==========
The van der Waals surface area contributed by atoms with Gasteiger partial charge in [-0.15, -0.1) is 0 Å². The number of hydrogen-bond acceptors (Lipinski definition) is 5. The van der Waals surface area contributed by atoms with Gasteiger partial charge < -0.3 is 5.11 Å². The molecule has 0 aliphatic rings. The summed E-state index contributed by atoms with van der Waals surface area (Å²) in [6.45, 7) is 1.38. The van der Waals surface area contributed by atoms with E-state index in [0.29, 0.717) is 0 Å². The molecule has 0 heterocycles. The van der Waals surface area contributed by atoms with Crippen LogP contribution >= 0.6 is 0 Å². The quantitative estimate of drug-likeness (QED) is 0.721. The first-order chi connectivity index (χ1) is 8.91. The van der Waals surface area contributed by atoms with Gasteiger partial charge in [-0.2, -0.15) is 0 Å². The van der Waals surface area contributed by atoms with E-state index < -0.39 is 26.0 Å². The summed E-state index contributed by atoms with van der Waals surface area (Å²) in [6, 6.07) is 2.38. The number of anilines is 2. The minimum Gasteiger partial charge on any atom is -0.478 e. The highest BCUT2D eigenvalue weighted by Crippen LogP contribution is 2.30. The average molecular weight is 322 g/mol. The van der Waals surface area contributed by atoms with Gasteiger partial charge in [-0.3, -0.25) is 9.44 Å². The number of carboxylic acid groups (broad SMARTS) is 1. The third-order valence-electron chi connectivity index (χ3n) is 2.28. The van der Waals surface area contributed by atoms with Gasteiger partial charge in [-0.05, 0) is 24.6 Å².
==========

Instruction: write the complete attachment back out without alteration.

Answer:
The van der Waals surface area contributed by atoms with Gasteiger partial charge in [-0.15, -0.1) is 0 Å². The number of hydrogen-bond acceptors (Lipinski definition) is 5. The van der Waals surface area contributed by atoms with Gasteiger partial charge < -0.3 is 5.11 Å². The molecule has 0 aliphatic rings. The summed E-state index contributed by atoms with van der Waals surface area (Å²) in [6.45, 7) is 1.38. The van der Waals surface area contributed by atoms with E-state index in [0.29, 0.717) is 0 Å². The molecule has 0 heterocycles. The van der Waals surface area contributed by atoms with Crippen LogP contribution >= 0.6 is 0 Å². The quantitative estimate of drug-likeness (QED) is 0.721. The first-order chi connectivity index (χ1) is 8.91. The van der Waals surface area contributed by atoms with Gasteiger partial charge in [-0.2, -0.15) is 0 Å². The van der Waals surface area contributed by atoms with E-state index < -0.39 is 26.0 Å². The summed E-state index contributed by atoms with van der Waals surface area (Å²) in [6, 6.07) is 2.38. The number of anilines is 2. The minimum Gasteiger partial charge on any atom is -0.478 e. The highest BCUT2D eigenvalue weighted by Crippen LogP contribution is 2.30. The average molecular weight is 322 g/mol. The van der Waals surface area contributed by atoms with Gasteiger partial charge in [-0.3, -0.25) is 9.44 Å². The number of carboxylic acid groups (broad SMARTS) is 1. The third-order valence-electron chi connectivity index (χ3n) is 2.28. The van der Waals surface area contributed by atoms with Gasteiger partial charge in [-0.05, 0) is 24.6 Å².